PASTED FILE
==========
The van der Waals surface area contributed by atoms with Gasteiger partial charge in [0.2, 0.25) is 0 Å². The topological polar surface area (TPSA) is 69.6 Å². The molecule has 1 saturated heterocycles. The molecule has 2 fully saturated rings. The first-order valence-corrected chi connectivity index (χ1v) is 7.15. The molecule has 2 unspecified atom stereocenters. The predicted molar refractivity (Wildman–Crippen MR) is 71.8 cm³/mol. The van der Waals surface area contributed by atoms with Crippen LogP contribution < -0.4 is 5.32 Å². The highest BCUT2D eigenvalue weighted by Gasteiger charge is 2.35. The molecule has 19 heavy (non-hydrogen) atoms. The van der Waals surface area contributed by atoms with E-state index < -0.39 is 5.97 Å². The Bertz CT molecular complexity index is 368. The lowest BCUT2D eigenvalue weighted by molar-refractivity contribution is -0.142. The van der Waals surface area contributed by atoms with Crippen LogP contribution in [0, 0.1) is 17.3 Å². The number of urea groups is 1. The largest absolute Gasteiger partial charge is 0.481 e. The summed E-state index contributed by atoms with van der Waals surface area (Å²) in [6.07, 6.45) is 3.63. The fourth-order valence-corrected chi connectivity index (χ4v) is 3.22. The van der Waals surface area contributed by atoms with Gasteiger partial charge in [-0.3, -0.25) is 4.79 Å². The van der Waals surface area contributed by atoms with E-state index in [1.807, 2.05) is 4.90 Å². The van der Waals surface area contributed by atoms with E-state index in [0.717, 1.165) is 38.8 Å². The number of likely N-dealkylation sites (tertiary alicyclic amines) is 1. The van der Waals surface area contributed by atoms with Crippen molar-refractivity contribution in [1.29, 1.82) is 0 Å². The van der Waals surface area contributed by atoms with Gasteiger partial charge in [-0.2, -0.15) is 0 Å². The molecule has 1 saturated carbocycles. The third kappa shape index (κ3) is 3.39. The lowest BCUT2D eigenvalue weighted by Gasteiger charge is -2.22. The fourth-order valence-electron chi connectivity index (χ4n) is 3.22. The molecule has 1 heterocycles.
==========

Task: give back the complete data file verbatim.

The van der Waals surface area contributed by atoms with Gasteiger partial charge in [0.2, 0.25) is 0 Å². The topological polar surface area (TPSA) is 69.6 Å². The molecule has 1 saturated heterocycles. The molecule has 2 fully saturated rings. The first-order valence-corrected chi connectivity index (χ1v) is 7.15. The molecule has 2 unspecified atom stereocenters. The predicted molar refractivity (Wildman–Crippen MR) is 71.8 cm³/mol. The van der Waals surface area contributed by atoms with Crippen LogP contribution < -0.4 is 5.32 Å². The highest BCUT2D eigenvalue weighted by Gasteiger charge is 2.35. The molecule has 19 heavy (non-hydrogen) atoms. The van der Waals surface area contributed by atoms with E-state index < -0.39 is 5.97 Å². The Bertz CT molecular complexity index is 368. The lowest BCUT2D eigenvalue weighted by molar-refractivity contribution is -0.142. The van der Waals surface area contributed by atoms with Crippen LogP contribution in [0, 0.1) is 17.3 Å². The number of urea groups is 1. The largest absolute Gasteiger partial charge is 0.481 e. The summed E-state index contributed by atoms with van der Waals surface area (Å²) in [6.07, 6.45) is 3.63. The fourth-order valence-corrected chi connectivity index (χ4v) is 3.22. The van der Waals surface area contributed by atoms with Gasteiger partial charge in [-0.3, -0.25) is 4.79 Å². The van der Waals surface area contributed by atoms with E-state index in [1.807, 2.05) is 4.90 Å². The van der Waals surface area contributed by atoms with E-state index in [0.717, 1.165) is 38.8 Å². The number of likely N-dealkylation sites (tertiary alicyclic amines) is 1. The van der Waals surface area contributed by atoms with Crippen molar-refractivity contribution in [1.29, 1.82) is 0 Å². The van der Waals surface area contributed by atoms with Gasteiger partial charge in [-0.2, -0.15) is 0 Å². The molecule has 1 saturated carbocycles. The third kappa shape index (κ3) is 3.39. The lowest BCUT2D eigenvalue weighted by Gasteiger charge is -2.22. The fourth-order valence-electron chi connectivity index (χ4n) is 3.22. The molecule has 1 heterocycles.